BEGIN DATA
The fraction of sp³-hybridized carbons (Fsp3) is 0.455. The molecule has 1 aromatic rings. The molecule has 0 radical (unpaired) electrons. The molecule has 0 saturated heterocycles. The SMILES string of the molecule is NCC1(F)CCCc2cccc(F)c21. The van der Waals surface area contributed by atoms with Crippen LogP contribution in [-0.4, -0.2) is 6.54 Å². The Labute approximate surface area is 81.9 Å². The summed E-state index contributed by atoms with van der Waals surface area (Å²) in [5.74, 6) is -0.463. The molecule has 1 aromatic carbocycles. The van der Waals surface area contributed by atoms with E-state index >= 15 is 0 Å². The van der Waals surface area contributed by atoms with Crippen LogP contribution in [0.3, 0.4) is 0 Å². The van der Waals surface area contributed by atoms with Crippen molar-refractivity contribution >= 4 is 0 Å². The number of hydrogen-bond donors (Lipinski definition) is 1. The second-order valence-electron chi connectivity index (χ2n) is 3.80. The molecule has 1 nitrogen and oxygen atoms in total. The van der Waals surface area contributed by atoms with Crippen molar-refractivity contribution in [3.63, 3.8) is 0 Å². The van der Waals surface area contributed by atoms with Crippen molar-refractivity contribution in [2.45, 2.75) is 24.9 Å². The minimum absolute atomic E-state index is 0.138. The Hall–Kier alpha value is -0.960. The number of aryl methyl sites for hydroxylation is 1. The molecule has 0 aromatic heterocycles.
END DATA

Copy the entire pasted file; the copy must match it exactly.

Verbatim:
The fraction of sp³-hybridized carbons (Fsp3) is 0.455. The molecule has 1 aromatic rings. The molecule has 0 radical (unpaired) electrons. The molecule has 0 saturated heterocycles. The SMILES string of the molecule is NCC1(F)CCCc2cccc(F)c21. The van der Waals surface area contributed by atoms with Crippen LogP contribution in [-0.4, -0.2) is 6.54 Å². The Labute approximate surface area is 81.9 Å². The summed E-state index contributed by atoms with van der Waals surface area (Å²) in [5.74, 6) is -0.463. The molecule has 1 aromatic carbocycles. The van der Waals surface area contributed by atoms with E-state index >= 15 is 0 Å². The van der Waals surface area contributed by atoms with Crippen LogP contribution in [0.3, 0.4) is 0 Å². The van der Waals surface area contributed by atoms with Crippen molar-refractivity contribution >= 4 is 0 Å². The number of hydrogen-bond donors (Lipinski definition) is 1. The second-order valence-electron chi connectivity index (χ2n) is 3.80. The molecule has 1 nitrogen and oxygen atoms in total. The van der Waals surface area contributed by atoms with Crippen molar-refractivity contribution in [3.63, 3.8) is 0 Å². The van der Waals surface area contributed by atoms with Crippen molar-refractivity contribution in [2.45, 2.75) is 24.9 Å². The minimum absolute atomic E-state index is 0.138. The Hall–Kier alpha value is -0.960. The number of aryl methyl sites for hydroxylation is 1. The molecule has 0 aromatic heterocycles.